In recent months, high-profile Republicans, sounding quite a bit like class warriors, have complained bitterly
about the wealthy benefiting most from the recent economic recovery. Even House Ways & Means Committee Chairman Paul Ryan (R-Wis.), without a hint of irony, complained
that recent trends point to "exacerbated inequality." The far-right congressman added that only "the wealthy are doing really well."
It's genuinely impossible to reconcile Republican rhetoric and Republican priorities in light of votes like these
The House voted Thursday to repeal the estate tax, a longtime priority of Republicans that also spurred Democratic charges that the GOP is in the pockets of the rich. [...] The White House has threatened to veto the measure, and the bill does not appear to have the 60 votes necessary to break a Democratic filibuster and get through the Senate.
The final tally was 240 to 179
, with nearly every GOP lawmaker voting for it and nearly every Democrat voting against it.
When describing Republican tax proposals, it's not uncommon to talk about policies that disproportionately benefit the very wealthy. GOP proponents will say a bill benefits all taxpayers, but they'll brush past the fact that the rich benefit most. This, however, is altogether different -- today's bill, called the "Death Tax Repeal Act," quite literally benefits multi-millionaires and billionaires exclusively.
It's not an exaggeration to say House Republicans, en masse, voted for a $269 billion giveaway to the top 0.2%. Under the plan, GOP lawmakers, who occasionally pretend to care about "fiscal responsibility," would simply add the entire $269 billion cost to the deficit, leaving future generations to pay for a massive tax break for the hyper-wealthy.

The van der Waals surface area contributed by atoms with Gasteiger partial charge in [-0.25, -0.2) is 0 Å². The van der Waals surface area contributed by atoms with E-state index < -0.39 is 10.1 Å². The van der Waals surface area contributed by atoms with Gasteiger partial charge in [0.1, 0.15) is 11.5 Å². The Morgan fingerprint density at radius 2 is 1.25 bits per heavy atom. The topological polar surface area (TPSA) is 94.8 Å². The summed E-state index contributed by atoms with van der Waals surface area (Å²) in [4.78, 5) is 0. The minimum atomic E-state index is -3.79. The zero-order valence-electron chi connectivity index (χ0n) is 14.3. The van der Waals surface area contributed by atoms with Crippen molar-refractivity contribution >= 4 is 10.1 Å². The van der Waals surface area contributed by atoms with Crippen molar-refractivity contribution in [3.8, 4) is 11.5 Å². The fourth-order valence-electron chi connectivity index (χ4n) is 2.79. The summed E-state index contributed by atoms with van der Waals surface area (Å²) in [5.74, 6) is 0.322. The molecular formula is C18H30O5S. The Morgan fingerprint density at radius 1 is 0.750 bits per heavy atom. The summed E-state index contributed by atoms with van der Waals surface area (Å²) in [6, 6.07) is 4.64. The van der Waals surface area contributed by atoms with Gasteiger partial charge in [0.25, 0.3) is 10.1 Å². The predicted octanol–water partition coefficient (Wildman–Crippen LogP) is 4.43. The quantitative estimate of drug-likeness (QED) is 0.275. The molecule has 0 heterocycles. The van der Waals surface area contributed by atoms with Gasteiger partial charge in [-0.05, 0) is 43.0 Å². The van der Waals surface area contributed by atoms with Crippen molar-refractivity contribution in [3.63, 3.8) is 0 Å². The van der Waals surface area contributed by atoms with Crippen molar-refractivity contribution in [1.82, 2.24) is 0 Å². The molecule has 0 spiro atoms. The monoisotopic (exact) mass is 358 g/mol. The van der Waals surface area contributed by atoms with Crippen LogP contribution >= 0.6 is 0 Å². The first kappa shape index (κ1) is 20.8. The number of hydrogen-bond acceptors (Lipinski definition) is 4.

Wait, it gets worse.
Asked about the bill this week, House Speaker John Boehner (R-Ohio) told reporters, "[The] estate tax's repeal is long overdue. Remember, all of this money that families have saved has all been taxed, much of it multiple times. And then if you die, we're going to tax you again. I think it's totally unfair."
Regrettably, the Speaker isn't just trying to give the hyper-wealthy a $269 billion tax break for no reason, he's also confused about the basics
of the policy he's championing.
Even by contemporary GOP standards, today's vote is pretty obscene. At a time of rising economic inequality, House Republicans have prioritized a bill to make economic inequality worse on purpose. At a time in which much of Congress wants to make the deficit smaller, House Republicans have prioritized a bill to make the deficit much larger.
At a time when prosperity is concentrated too heavily at the very top, House Republicans have prioritized a bill to deliver enormous benefits to multi-millionaires and billionaires -- and no one else.
Asked to defend this, Republican leaders -- the same leaders who balk at all requests for public investment, saying the nation is too "broke" to fund domestic priorities -- say it's only "fair" to approve a $269 billion giveaway to the hyper-wealthy.
It's like Lewis Carroll and Charles Dickens got together to write a novel, and Congress' majority wants Americans to live in it.
Never in the history of plutocracy has so much been given away to so few who need it so little. This is the ultimate perversion of the tea party movement, which began as a populist revolt in 2009 but has since been hijacked by wealthy and corporate interests. The estate tax has been part of American law in some form since 1797, according to the advocacy group Americans for Tax Fairness, a shield against the sort of permanent aristocracy our founders fought to rid themselves of. It had long been a conservative ideal, and the essence of the American Dream, to believe that everybody should have an equal shot at success. But in their current bid to end the estate tax, Republicans could create a permanent elite of trust-fund babies.
The House bill now moves to the Senate, where the Republican majority is eager to support it.